Pub. L. 115–71, § 2(f)(2), (3), redesignated par. (3) as (2) and struck out former par. (2) which read as follows: “The terms ‘audiologic rehabilitation’ and ‘audiologic intervention’ refer to procedures, techniques, and technologies to facilitate the receptive and expressive communication abilities of a child with hearing loss.”

Subsec. (e)(3). Pub. L. 115–71, § 2(f)(5), substituted “The term ‘medical evaluation’ means key components performed by a physician including history, examination, and medical decisionmaking” for “(3) The term ‘medical evaluation by a physician’ refers to key components including history, examination, and medical decision making”.

Pub. L. 115–71, § 2(f)(3), redesignated par. (4) as (3). Former par. (3) redesignated (2).

Subsec. (e)(4). Pub. L. 115–71, § 2(f)(6), substituted “means” for “refers to”, “or surgical” for “and/or surgical”, and “for hearing loss or other medical disorders” for “of hearing loss and/or related medical disorder”.

Pub. L. 115–71, § 2(f)(3), redesignated par. (5) as (4). Former par. (4) redesignated (3).

Subsec. (e)(5). Pub. L. 115–71, § 2(f)(7), substituted “The term ‘newborn, infant, and young child hearing screening’ means” for “The term ‘newborn and infant hearing screening’ refers to” and “, infants, and young children under 3 years of age” for “and infants”.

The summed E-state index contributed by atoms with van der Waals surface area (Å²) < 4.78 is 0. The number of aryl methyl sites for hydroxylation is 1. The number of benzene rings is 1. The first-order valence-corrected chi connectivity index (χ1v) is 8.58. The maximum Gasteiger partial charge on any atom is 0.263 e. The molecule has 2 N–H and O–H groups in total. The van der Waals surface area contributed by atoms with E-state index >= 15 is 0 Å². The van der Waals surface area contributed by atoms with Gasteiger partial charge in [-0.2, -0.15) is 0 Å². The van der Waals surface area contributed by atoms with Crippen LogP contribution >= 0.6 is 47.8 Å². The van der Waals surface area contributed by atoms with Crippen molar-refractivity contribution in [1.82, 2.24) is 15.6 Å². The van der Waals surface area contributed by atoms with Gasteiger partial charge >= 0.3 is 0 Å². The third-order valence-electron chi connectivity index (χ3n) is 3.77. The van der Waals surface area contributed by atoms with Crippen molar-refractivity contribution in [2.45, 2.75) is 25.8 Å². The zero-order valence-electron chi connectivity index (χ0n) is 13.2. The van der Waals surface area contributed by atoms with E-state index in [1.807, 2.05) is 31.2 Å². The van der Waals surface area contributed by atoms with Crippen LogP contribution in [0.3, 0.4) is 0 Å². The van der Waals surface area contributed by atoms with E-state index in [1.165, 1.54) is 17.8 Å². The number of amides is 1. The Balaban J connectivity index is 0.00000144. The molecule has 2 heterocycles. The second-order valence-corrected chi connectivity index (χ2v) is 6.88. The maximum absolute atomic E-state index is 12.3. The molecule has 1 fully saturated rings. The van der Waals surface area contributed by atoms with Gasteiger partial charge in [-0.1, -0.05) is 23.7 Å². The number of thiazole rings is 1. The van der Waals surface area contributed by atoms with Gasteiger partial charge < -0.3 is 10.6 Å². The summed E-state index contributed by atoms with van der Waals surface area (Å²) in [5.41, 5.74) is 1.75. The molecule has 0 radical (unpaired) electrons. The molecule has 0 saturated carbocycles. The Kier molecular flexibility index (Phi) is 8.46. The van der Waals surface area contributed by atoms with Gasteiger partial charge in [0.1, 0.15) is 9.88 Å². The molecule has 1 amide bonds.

Pub. L. 115–71, § 2(f)(3), redesignated par. (6) as (5). Former par. (5) redesignated (4).

Subsec. (e)(6). Pub. L. 115–71, § 2(f)(3), redesignated par. (6) as (5).

Subsec. (f)(1). Pub. L. 115–71, § 2(g)(1), substituted “$17,818,000 for fiscal year 2018, $18,173,800 for fiscal year 2019, $18,628,145 for fiscal year 2020, $19,056,592 for fiscal year 2021, and $19,522,758 for fiscal year 2022.” for “such sums as may be necessary for fiscal years 2011 through 2015.”

Subsec. (f)(2). Pub. L. 115–71, § 2(g)(2), substituted “$10,800,000 for fiscal year 2018, $11,026,800 for fiscal year 2019, $11,302,470 for fiscal year 2020, $11,562,427 for fiscal year 2021, and $11,851,488 for fiscal year 2022.” for “such sums as may be necessary for fiscal years 2011 through 2015.”

2010—Pub. L. 111–337, § 2(1), substituted “newborns and infants” for “infants” in section catchline.

Subsec. (a). Pub. L. 111–337, § 2(2)(A), substituted “screening, evaluation, diagnosis, and intervention programs and systems, and to assist in the recruitment, retention, education, and training of qualified personnel and health care providers,” for “screening, evaluation and intervention programs and systems” in introductory provisions.